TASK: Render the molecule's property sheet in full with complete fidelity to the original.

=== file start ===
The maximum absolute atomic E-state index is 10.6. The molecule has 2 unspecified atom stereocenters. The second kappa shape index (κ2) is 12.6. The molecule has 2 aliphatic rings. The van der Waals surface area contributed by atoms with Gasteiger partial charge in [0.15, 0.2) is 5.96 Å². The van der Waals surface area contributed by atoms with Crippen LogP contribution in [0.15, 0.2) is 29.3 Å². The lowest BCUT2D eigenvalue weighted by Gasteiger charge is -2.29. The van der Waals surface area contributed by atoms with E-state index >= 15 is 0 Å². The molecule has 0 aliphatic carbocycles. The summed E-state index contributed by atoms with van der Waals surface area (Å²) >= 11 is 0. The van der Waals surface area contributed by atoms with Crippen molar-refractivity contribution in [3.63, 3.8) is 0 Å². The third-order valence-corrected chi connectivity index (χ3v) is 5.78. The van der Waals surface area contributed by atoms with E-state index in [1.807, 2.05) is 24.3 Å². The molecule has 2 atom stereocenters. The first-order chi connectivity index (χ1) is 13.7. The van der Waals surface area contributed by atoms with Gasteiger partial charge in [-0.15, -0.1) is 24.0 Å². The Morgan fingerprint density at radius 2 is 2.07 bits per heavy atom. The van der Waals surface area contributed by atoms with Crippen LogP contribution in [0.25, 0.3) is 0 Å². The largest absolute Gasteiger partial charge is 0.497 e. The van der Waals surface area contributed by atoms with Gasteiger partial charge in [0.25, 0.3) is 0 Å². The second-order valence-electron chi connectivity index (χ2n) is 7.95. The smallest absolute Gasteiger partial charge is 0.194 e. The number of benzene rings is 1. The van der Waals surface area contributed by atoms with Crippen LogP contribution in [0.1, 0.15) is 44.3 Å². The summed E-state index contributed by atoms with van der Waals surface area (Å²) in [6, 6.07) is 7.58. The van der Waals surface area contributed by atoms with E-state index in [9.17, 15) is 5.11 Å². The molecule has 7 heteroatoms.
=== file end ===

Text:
The maximum absolute atomic E-state index is 10.6. The molecule has 2 unspecified atom stereocenters. The second kappa shape index (κ2) is 12.6. The molecule has 2 aliphatic rings. The van der Waals surface area contributed by atoms with Gasteiger partial charge in [0.15, 0.2) is 5.96 Å². The van der Waals surface area contributed by atoms with Crippen LogP contribution in [0.15, 0.2) is 29.3 Å². The lowest BCUT2D eigenvalue weighted by Gasteiger charge is -2.29. The van der Waals surface area contributed by atoms with E-state index >= 15 is 0 Å². The molecule has 0 aliphatic carbocycles. The summed E-state index contributed by atoms with van der Waals surface area (Å²) >= 11 is 0. The van der Waals surface area contributed by atoms with Crippen molar-refractivity contribution in [3.63, 3.8) is 0 Å². The third-order valence-corrected chi connectivity index (χ3v) is 5.78. The van der Waals surface area contributed by atoms with E-state index in [1.807, 2.05) is 24.3 Å². The molecule has 2 atom stereocenters. The first-order chi connectivity index (χ1) is 13.7. The van der Waals surface area contributed by atoms with Gasteiger partial charge in [-0.15, -0.1) is 24.0 Å². The Morgan fingerprint density at radius 2 is 2.07 bits per heavy atom. The van der Waals surface area contributed by atoms with Crippen LogP contribution in [0.25, 0.3) is 0 Å². The largest absolute Gasteiger partial charge is 0.497 e. The van der Waals surface area contributed by atoms with Gasteiger partial charge in [0.25, 0.3) is 0 Å². The second-order valence-electron chi connectivity index (χ2n) is 7.95. The smallest absolute Gasteiger partial charge is 0.194 e. The number of benzene rings is 1. The van der Waals surface area contributed by atoms with Crippen LogP contribution in [0.1, 0.15) is 44.3 Å². The summed E-state index contributed by atoms with van der Waals surface area (Å²) in [6, 6.07) is 7.58. The van der Waals surface area contributed by atoms with E-state index in [9.17, 15) is 5.11 Å². The molecule has 7 heteroatoms.